By the time I was born in 1980, my parents already had six children and all of them were making names for themselves in the Truth. My oldest two brothers were already at Bethel, my sisters were regular pioneers, etc. As I grew up as a young child, I saw all my siblings (except for one of my sisters who married relatively young) “go to work” at Dad’s office, learn drafting and basic engineering skills, with the expectation that after high school they would pioneer and work part time until they were accepted as Bethelites. And it worked. My sister that remained single joined my two older brothers in around 1986, and my other two brothers went in 1988, and 1990 respectively. My last sister married a brother from a well-respected family in Centralia, they learned Spanish shortly after getting married, and were instrumental in forming some of the first Spanish halls in the area.
Meanwhile my father’s skills were being put to good use by “The Organization”. I remember going with him and Mom to Brooklyn several times and even to the Canada branch to consult on new construction, as well as him playing a key role in the RBC when the local Assembly Hall was built. This came to a culmination in 1990 when my parents were invited to go back to Bethel for an undetermined time so he could help out with Patterson. Keep in mind how rare this was! I was 10, my parents were 50 and 55, and all 3 of us were invited to go back to Bethel! So we packed up and went, and for almost two years I was one of the infamous “Bethel Brats”.
There were around half a dozen of us, minors who were not technically Bethelites but allowed to live, eat, and worship at Bethel because our dads were indispensable doctors, lawyers, and engineers. I spent half of each day doing busy work in the Laundry department, and half homeschooling with my mom back in our apartment. Unlike most Bethelites, we were assigned to an outbuilding brownstone, where we had the top floor to ourselves. Although it wasn’t luxurious by any means, it was still a two bedroom apartment in one of the highest rent districts in NYC bought and paid for by the Watchtower, with more space and freedom than most young single brothers dream of.
Idyllic Lifestyle Shattered
This idyllic lifestyle was shattered in 1992 when my dad was diagnosed with congestive heart disease and colon cancer, almost simultaneously. He had some heart operations, and a cancer removal operation, and WT pulled the plug. It made sense, he was in no state of health to do his job anymore and I think that he secretly hated living in NY and missed the green wilds of Washington. So back we went. The next 3 years were more or less a living hell for me. I had been homeschooled since fourth grade, and although I was very intelligent and well read, I had almost zero social skills of dealing with kids my own age. (Why should I, when I had spent years tagging along with my Dad in theocratic company and at Bethel?) So I entered public school at age 13 as a large, socially awkward, bright teenager, with a father who was slowly dying of cancer and a mother who was increasingly distraught and unable to cope.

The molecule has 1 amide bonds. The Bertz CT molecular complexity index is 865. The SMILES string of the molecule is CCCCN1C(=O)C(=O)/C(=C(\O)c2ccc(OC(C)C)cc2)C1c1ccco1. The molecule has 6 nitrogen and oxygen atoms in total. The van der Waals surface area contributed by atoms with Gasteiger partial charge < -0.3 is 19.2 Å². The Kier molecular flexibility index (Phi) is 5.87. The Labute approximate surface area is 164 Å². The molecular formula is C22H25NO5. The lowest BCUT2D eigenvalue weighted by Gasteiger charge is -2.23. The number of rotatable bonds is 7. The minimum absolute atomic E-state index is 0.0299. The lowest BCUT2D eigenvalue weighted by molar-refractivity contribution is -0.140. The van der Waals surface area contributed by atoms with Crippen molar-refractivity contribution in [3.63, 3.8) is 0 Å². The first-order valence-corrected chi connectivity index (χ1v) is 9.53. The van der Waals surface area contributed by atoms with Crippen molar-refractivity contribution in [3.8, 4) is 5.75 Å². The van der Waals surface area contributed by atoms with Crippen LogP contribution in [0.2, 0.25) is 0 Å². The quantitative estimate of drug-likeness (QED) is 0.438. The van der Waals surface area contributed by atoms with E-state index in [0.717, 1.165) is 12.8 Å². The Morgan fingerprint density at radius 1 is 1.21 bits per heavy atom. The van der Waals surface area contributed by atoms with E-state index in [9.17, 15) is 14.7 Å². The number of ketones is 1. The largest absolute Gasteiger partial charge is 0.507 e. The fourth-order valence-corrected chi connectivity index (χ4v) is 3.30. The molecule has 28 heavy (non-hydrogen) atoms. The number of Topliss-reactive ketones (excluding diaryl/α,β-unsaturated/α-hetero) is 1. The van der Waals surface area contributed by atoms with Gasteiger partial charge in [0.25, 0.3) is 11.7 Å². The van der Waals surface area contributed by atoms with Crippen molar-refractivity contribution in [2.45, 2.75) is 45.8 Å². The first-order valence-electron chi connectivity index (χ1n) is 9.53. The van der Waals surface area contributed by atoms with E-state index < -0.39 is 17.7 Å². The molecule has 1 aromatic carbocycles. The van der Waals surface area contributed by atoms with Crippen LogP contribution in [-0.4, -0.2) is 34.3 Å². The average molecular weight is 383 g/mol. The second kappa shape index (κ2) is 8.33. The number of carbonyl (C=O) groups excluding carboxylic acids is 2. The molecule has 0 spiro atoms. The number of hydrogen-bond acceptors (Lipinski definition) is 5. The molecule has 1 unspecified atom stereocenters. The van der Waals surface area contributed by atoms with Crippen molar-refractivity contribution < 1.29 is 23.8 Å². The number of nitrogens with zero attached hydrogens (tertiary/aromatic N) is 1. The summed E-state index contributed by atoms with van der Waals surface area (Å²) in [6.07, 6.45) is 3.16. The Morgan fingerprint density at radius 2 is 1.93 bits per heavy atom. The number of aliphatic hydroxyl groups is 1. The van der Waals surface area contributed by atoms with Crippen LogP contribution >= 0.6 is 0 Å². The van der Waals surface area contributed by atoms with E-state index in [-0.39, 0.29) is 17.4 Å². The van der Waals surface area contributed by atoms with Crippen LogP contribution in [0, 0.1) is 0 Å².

My father passed away in 1994. Not to put too fine a point on it, but this was a life shattering event for me, an earthquake with rippling aftershocks that echo in my life all the way down to this day. My Mother was inches away from nervous breakdown for years, but somehow we survived, going from upper middle class to being broke almost overnight (my dad’s one major weakness is that he did almost no financial planning, and although he left my Mom with some savings he had no life insurance or investments to speak of). We had to leave our family house, Mom had to go to Community College to get an AA degree to do clerical work, and we definitely had our rough patches. My goals at that time, nonetheless, were to follow in Dad’s footsteps: become an engineer and a pioneer, go to Bethel, get married, and live the ultimate Theocratic life. I really and sincerely believed it was my destiny to do so. How could I not? This is exactly the path that 5 out of my 6 elder siblings had successfully followed after all. Little did I know…